As part of our ongoing initiative at SNOWBOARDER Magazine to break down barriers to snowboarding and increase diversity within it, we are highlighting organizations already doing great work to advance these goals The following is not meant to be a comprehensive list or a competition, but a useful directory of North American organizations of all structures, sizes, sources of funding, and approaches to programming, united under one shared goal: increasing access to snowboarding. We encourage you to get involved in this mission as well.
For more information on the featured organizations, and the programs and services they provide, please visit their websites, listed below.
A-Rob Plant a Seed Project
Year Founded: 2011
Mission: The A-Rob Plant a Seed Project is one way for Aaron’s family and friends to keep his loving message as strong as ever. Aaron shared his love and passion for snowboarding and adventure with everyone he met in a contagious way. We will work to get kids who haven’t had the opportunity to go snowboarding to experience it firsthand along with all the smiles and joy it can bring.
Snapshot: The A-Rob Plant a Seed Project was started by Pam and Jason Robinson, mother and brother of professional snowboarder Aaron Robinson, who died in a snowboarding accident in 2011. Their goal is to make good on what Aaron wanted—for every kid to love snowboarding.
The A-Rob Plant a Seed Project is a tight-knit organization working closely with local and industry support to serve underprivileged kids in their area ages 7 to 12 who want to ride but cannot afford to do so. To get the program started, K2 and Lib Tech, Aaron and Jason’s respective board sponsors, set the project up with twelve boards each. Anon, Burton, and Pro-Tec came through with helmets and goggles. These days the local shop, Stumptown Snowboards, helps to keep all the kids outfitted properly, and Pam hits garage sales or coordinates with local riders who have grown out of gear to fill any gaps. The ’20-21 season marks their tenth taking kids up to Whitefish Mountain Resort, formerly Big Mountain—where both Jason and Aaron learned to ride—teaching them to ride, serving as life mentors and sharing a love for snowboarding and the outdoors, just as Aaron intended.
Carving the Future
Mission: Our mission is to empower youth through snowboarding and skateboarding.
Snapshot: Thanks to a generous patron at his mom’s barber shop in Jackson Hole, who cut the family a $500 check on the spot, Adam Dowell was able to afford his first snowboard, a purchase that set off a pro snowboarding career and a lifelong passion. In founding Carving the Future, Dowell is able to pay that forward.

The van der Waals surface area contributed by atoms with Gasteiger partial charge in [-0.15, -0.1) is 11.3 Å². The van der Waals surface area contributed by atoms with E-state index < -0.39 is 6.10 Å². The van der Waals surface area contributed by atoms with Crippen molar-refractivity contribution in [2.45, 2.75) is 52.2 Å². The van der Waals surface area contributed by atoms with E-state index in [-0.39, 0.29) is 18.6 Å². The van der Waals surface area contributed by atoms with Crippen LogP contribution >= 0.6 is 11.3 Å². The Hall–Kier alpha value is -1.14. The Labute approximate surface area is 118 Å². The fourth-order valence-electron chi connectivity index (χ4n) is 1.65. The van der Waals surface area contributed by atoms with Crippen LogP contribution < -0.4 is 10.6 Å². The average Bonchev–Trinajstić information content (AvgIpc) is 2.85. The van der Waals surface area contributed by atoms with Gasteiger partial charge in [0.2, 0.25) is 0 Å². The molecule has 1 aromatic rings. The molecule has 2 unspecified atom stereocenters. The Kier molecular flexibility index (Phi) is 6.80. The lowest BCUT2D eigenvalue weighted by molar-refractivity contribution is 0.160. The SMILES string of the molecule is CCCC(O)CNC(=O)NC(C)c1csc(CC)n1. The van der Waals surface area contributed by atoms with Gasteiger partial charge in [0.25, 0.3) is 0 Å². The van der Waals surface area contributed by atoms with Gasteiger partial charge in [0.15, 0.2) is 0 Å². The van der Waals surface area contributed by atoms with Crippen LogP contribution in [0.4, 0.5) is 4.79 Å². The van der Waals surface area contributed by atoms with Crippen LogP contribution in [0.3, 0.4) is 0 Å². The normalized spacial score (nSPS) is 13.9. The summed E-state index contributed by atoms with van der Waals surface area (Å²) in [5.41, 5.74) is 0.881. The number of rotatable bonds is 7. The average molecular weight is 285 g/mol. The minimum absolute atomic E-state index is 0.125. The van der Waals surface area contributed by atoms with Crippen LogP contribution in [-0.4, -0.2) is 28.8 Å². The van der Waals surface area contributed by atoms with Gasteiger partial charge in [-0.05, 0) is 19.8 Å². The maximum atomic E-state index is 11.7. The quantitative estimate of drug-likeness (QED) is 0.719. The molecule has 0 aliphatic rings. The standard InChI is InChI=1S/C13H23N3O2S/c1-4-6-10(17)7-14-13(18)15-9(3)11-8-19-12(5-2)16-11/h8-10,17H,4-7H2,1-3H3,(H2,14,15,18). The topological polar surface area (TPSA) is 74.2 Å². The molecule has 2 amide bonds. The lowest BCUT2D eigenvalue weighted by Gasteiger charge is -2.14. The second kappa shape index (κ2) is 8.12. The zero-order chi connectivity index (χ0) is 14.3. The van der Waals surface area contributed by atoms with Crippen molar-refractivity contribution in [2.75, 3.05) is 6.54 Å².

Carving the Future engages with its community in a variety of ways: holding fundraising and community-building events, donating time assisting organizations like Coombs Outdoors and The JH Freeride Program in their efforts to increase access to snowboarding, sponsoring local kids into existing programs, and donating boards and gear to kids who would not otherwise have access. Reestablishing and preserving a strong snow and skateboard culture in Jackson, and ensuring that culture remains inclusive, is central to their efforts.
The Chill Foundation
Mission: Chill inspires youth to overcome challenges through boardsports.
Snapshot: Established by Jake and Donna Carpenter, the founders of Burton Snowboards, Chill has grown over the last quarter-century from one boardsport to four and expanded from one snow program in Vermont to over seventy-five programs year-round in sixteen North American cities. Chill operates in twenty-one cities globally, working with over 3,000 kids per year.
Guided by their “Ride. Inspire. Lead.” philosophy, Chill works with participants from marginalized communities through partnership with youth-serving organizations like social service agencies, mental health agencies, foster care programs, juvenile justice programs, schools, community centers, and after-school programs, providing a program that acts as an extension of the agencies’ offerings. With a focus on coaching resilience, progression, and leadership through the boardsport experience, Chill works with kids ages 10 to 18 in six-day programs, generally once a week over six weeks, and provides everything at no cost to the youth.
Mission: Coombs Outdoors empowers children and youth to reach their full potential through the life-changing power of outdoor recreation.
Snapshot: Emily Coombs founded the Doug Coombs Foundation in memory of her husband, Doug, an adventurous alpine skier who died in La Grave France in 2006. The foundation allowed Emily to merge her husband’s love for the mountains and the outdoors with her passion for equality, access, and social justice, by working to reduce the disparity between those who frequent the resorts of Jackson and the hard-working families who keep the town running.
Now operating as Coombs Outdoors, the organization runs year-round programming for kids in kindergarten through high school, with the goal of providing the tools and confidence needed to pursue their dreams. Their Activate, Engage, Empower curriculum is designed to introduce youth to a variety of outdoor activities at a young age through entry-level instruction, foster these burgeoning passions while also providing mentorship and meaningful relationships as they move into middle school, and empower high school youth through leadership training, internships, and continued outdoor recreation. The addition of snowboarding is relatively new to the Coombs Outdoors program, and directors and kids alike are psyched on the addition!